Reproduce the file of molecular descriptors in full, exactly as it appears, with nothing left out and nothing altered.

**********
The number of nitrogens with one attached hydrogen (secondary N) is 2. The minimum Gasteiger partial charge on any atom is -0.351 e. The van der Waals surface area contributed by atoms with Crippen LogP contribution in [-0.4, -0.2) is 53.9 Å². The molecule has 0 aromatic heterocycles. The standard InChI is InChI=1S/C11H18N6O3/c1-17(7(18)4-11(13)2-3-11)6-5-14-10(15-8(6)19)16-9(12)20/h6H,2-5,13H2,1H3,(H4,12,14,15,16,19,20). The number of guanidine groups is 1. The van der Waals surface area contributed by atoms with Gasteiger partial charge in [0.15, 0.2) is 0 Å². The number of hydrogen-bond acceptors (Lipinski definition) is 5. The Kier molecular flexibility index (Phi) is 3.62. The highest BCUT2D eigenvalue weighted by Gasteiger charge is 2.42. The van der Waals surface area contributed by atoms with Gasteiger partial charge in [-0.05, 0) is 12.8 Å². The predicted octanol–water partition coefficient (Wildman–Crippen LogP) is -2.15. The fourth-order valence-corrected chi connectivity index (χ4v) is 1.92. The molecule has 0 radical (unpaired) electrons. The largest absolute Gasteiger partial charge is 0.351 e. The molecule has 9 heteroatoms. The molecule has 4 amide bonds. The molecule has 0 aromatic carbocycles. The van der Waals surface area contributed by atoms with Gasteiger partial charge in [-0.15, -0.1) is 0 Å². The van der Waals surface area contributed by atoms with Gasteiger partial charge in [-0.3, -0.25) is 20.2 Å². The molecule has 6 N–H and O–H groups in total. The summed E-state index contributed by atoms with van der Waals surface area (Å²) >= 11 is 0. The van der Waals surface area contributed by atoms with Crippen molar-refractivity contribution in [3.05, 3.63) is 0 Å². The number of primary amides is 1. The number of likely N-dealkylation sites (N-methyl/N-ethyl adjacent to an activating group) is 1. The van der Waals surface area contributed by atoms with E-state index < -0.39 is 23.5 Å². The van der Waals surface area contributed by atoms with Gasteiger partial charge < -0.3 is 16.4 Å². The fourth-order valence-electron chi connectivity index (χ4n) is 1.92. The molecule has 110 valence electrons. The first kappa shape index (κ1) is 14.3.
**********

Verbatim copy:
The number of nitrogens with one attached hydrogen (secondary N) is 2. The minimum Gasteiger partial charge on any atom is -0.351 e. The van der Waals surface area contributed by atoms with Crippen LogP contribution in [-0.4, -0.2) is 53.9 Å². The molecule has 0 aromatic heterocycles. The standard InChI is InChI=1S/C11H18N6O3/c1-17(7(18)4-11(13)2-3-11)6-5-14-10(15-8(6)19)16-9(12)20/h6H,2-5,13H2,1H3,(H4,12,14,15,16,19,20). The number of guanidine groups is 1. The van der Waals surface area contributed by atoms with Gasteiger partial charge in [0.15, 0.2) is 0 Å². The number of hydrogen-bond acceptors (Lipinski definition) is 5. The Kier molecular flexibility index (Phi) is 3.62. The highest BCUT2D eigenvalue weighted by Gasteiger charge is 2.42. The van der Waals surface area contributed by atoms with Gasteiger partial charge in [-0.05, 0) is 12.8 Å². The predicted octanol–water partition coefficient (Wildman–Crippen LogP) is -2.15. The fourth-order valence-corrected chi connectivity index (χ4v) is 1.92. The molecule has 0 radical (unpaired) electrons. The largest absolute Gasteiger partial charge is 0.351 e. The molecule has 9 heteroatoms. The molecule has 4 amide bonds. The molecule has 0 aromatic carbocycles. The van der Waals surface area contributed by atoms with Gasteiger partial charge in [-0.15, -0.1) is 0 Å². The van der Waals surface area contributed by atoms with Gasteiger partial charge in [-0.3, -0.25) is 20.2 Å². The molecule has 6 N–H and O–H groups in total. The summed E-state index contributed by atoms with van der Waals surface area (Å²) >= 11 is 0. The van der Waals surface area contributed by atoms with Crippen molar-refractivity contribution in [3.05, 3.63) is 0 Å². The number of primary amides is 1. The number of likely N-dealkylation sites (N-methyl/N-ethyl adjacent to an activating group) is 1. The van der Waals surface area contributed by atoms with E-state index < -0.39 is 23.5 Å². The van der Waals surface area contributed by atoms with Gasteiger partial charge < -0.3 is 16.4 Å². The fourth-order valence-electron chi connectivity index (χ4n) is 1.92. The molecule has 110 valence electrons. The first kappa shape index (κ1) is 14.3.